HUMANPAST.NET

Environment                  1,000 BC
Africa
Southwest Asia
Egypt
Indus Valley
China
Europe
South America
Mesoamerica
North America
Other

Africa

 

Southwest Asia

 It was also during this last period of prehistory that the Sumerians began wholesale felling of these vast mountain forests, both for building construction and as charcoal for brick furnaces and domestic fires. As a consequence, by the start of the first millennium BC the cedar forests of the Zagros no longer existed. Not only did this bring about huge ecological damage to the region, it also paved the way for gross geographical inaccuracies both in later versions of the Epic of Gilgamesh, and in many other myths and legends of this period. (149)

Egypt

 Fossil shells of the large land snail, found in stage 3 surface soils in northwestern Sudan, provide evidence of at least twelve inches of annual precipitation during the late stage of this Neolithic Pluvial. Radiocarbon ages determined on the organic fraction of the snail shells range from 4500 BC at the north end of the study area, to later than 1100 BC at the south end, indicative of a retreating forest-savanna during the final stages of the pluvial period in northwestern Sudan. (70)

Indus Valley

 

China

Civilization had arrived slowly and painfully in China. The great plain was isolated from the surrounding regions by high mountains and swampy, uninhabitable land. The climate was harsh, with broiling summers and icy winters, when settlements were attacked by freezing, sand-laden winds. The Yellow River was difficult to navigate and prone to flooding. The early settlers had to cut canals to drain the marshland and build dikes to stop the floods from ruining the crops.(158)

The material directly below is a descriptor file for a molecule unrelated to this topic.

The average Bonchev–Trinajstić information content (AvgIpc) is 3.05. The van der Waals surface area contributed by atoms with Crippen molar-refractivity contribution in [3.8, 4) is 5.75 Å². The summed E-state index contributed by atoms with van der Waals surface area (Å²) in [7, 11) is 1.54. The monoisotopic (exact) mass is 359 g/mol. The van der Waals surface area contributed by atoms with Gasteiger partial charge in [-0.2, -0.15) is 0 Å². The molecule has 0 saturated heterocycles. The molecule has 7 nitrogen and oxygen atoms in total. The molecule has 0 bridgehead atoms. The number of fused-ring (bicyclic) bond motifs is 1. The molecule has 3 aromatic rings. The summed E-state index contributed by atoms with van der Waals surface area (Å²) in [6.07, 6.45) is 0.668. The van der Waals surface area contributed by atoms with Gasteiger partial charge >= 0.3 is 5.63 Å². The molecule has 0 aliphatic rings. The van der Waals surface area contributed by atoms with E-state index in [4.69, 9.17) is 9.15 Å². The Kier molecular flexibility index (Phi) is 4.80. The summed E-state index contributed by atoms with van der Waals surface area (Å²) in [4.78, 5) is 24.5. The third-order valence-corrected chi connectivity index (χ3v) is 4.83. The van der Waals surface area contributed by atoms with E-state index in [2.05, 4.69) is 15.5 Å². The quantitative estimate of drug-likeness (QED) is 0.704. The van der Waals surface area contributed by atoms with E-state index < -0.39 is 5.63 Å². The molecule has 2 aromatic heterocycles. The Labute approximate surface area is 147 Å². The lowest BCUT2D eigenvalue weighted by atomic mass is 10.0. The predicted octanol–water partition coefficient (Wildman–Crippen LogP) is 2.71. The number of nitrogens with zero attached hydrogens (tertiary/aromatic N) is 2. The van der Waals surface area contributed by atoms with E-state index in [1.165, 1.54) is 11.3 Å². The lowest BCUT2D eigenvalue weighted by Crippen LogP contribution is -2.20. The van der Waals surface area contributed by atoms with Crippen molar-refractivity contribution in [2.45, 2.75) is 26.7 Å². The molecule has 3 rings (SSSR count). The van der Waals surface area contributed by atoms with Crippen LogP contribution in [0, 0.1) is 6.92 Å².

Europe

 The climatic upheaval, which appears to have had widespread ramifications for ancient civilisations, occurred between 3.5 and 2.5 kya. Across Europe colder wetter conditions set in around 3.4 kya and the glaciers in the Alps started to expand. In northern Scotland there is a distinct and large-scale shift to wetter climatic conditions. The transition appears to have occurred abruptly, possibly over a decadal to century timescale. (145)

1159 BC Hekla erupts, causing ten years of poor summers in Scotland (160)

South America

 

Mesoamerica

 

North America

 In some prehistoric periods the Southwest was wetter than it is today, but for most of the last ten thousand years the Southwest has usually been at least as hot and dry as it is today, and there were short periods of extreme drought. (53)

Other

Evidence of volcanic activty is found in ice cores in Greenland and Antarctica. These show only three layers of acid tephra from major volcanic eruptions in this period, at 2354 BC, 1627 BC and 1159 BC. (145)